Remember to always consume quality protein, complex carbs and healthy fats every morning. Simply put, breakfast should be your largest meal of the day.

If you train in the morning, avoid eating more than a few grams of fat at breakfast. (Dietary fat digests very slowly and can cause nausea and bloating during training).

Obviously, that’s not a good feeling at all when you’re trying to complete a heavy set of squats on leg day.

Never train on a full stomach as I guarantee you that this will be a very unpleasant experience. It generally takes anywhere from 3 to 6 hours for food to completely digest and empty out of your digestive system.

Rather, eat a large amount of slow-digesting carbohydrates along with protein and no more than 15 grams of fat.

Muscle Growth Rules - Training

Muscle Growth Rule #1: Use Free Weights

For optimal muscle growth, free weights must be the cornerstone of your muscle-building routine. Machines do have their place but in order to pack on maximum size and strength free weights are king and here’s a good example why:

When you curl a dumbbell you mimic your biceps natural range of motion, therefore you’re stressing your biceps muscles to the maximum. However, if you’re doing curls on a machine your range of motion is fixed and linear, thus your biceps muscles won’t be stressed nearly as much.

This applies to every body part from upper body exercises to lower-body exercises.

Remember that the easier an exercise is to perform, the less you are stressing the target muscle. Free weights are difficult to balance and thus will build strength, muscle balance, muscle size and small stabilizer muscles much more effectively than machines or cables.

Muscle Growth Rule #2: Train Heavy to Stimulate Muscle Growth

Heavy does not mean using weights you can hardly move from point A to point B. Your repetitions should fall into the 8 to 12 range for upper body and the 15 to 20 range for the lower body. For example, using proper form you should reach temporary muscle failure at the 10th rep on the bench press.

Simply put, if the weight is too light then you won’t break down enough muscle fibers to trigger growth and if the weight is too heavy, then you’ll hardly be stimulating your muscle fibers to grow, therefore, no muscle tissue breakdown (which results in muscle growth) will occur.

Heavy training causes micro-tears deep inside the muscle tissue. This is exactly what you want when you’re trying to build massive muscles.

It is when your muscles re-build and repair these micro-tears that they get bigger and stronger. And like we’ve already discussed, the only way to grow muscle size is to train with heavy weights.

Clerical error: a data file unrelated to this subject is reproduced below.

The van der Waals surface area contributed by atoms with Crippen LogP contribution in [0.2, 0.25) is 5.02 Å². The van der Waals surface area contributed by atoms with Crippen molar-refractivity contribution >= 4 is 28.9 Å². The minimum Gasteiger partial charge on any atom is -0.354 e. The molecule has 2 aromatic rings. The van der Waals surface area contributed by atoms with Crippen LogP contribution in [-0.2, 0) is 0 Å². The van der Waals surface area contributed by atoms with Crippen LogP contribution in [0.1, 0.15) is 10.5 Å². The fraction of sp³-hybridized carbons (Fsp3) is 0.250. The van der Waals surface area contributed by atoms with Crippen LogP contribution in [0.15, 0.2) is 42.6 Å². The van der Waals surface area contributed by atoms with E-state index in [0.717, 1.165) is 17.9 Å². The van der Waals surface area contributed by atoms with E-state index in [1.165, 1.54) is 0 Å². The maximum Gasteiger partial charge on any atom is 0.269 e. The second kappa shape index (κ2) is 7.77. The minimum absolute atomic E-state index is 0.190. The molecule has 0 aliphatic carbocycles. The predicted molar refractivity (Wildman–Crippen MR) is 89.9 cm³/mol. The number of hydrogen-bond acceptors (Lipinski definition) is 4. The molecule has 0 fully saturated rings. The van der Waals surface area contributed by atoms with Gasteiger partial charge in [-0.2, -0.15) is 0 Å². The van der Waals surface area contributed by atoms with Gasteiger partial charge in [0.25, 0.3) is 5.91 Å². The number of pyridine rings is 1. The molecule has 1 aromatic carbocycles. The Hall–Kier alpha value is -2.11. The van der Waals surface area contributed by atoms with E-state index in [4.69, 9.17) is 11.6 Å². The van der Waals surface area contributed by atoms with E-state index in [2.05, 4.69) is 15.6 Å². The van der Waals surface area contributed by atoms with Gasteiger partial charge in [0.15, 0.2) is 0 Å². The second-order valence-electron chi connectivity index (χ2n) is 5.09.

Muscle Growth Rule #3: Keep Your Rest Periods Short In-Between Sets

If you go to the gym to socialize as much as you workout, then you’re probably losing out on some serious muscle growth. Rest times in-between sets are often overlooked by many trainees.

The amount of rest time that you need between sets largely depends on your overall goal. For muscle endurance, 30 to 60 seconds is optimal, however if you’re looking for maximum muscle strength and size, then 2 to 3 minutes is optimal.

After a heavy and intense set, it typically takes your muscles about 2 to 4 minutes to recover and replenish their stored fuels such as adenosine triphospate (ATP), glucose, creatine phosphate, amino acids and fatty acids.

So for muscle strength and size, you’ll want to wait at least 2 minutes for your muscles to re-fill so that you can perform another heavy and intense set.

I highly recommend that you time your rest period’s in-between sets at the beginning of your training to ensure that you are resting sufficiently and that you don’t end up taking too long of a break in-between sets.

Muscle Growth Rule #4: Train EVERY Body Part

I have a question for you...

Which guy would you rather look like?

The guy who’s got sleeve stretching biceps but small triceps and tiny forearms, a huge chest and a small weak back and no shoulder width or leg size to speak of. No calves, a flat stomach but no noticeable abdominal development?

Or would you rather look like the guy…

who’s got equally developed body parts, a wide and thick back complimented by an equally impressive chest. Fully developed biceps and triceps, calves and forearms. Great leg development, brick thick abs and thick, wide shoulders?

Just picture how stupid the guy with only a big chest and biceps would look standing next to the guy who’s got every body part developed.

Not only will you look dumb only having a big chest and biceps, but you’ll also develop some major muscle and strength imbalances which will only lead to injury.

You might not like training legs and back as much as biceps and chest, but in order to have a complete and balanced physique, you absolutely have to put in as much effort on training legs and back as you do on training chest and biceps.

To avoid developing strength imbalances and to avoid developing an awkward looking physique, you absolutely MUST train every body part.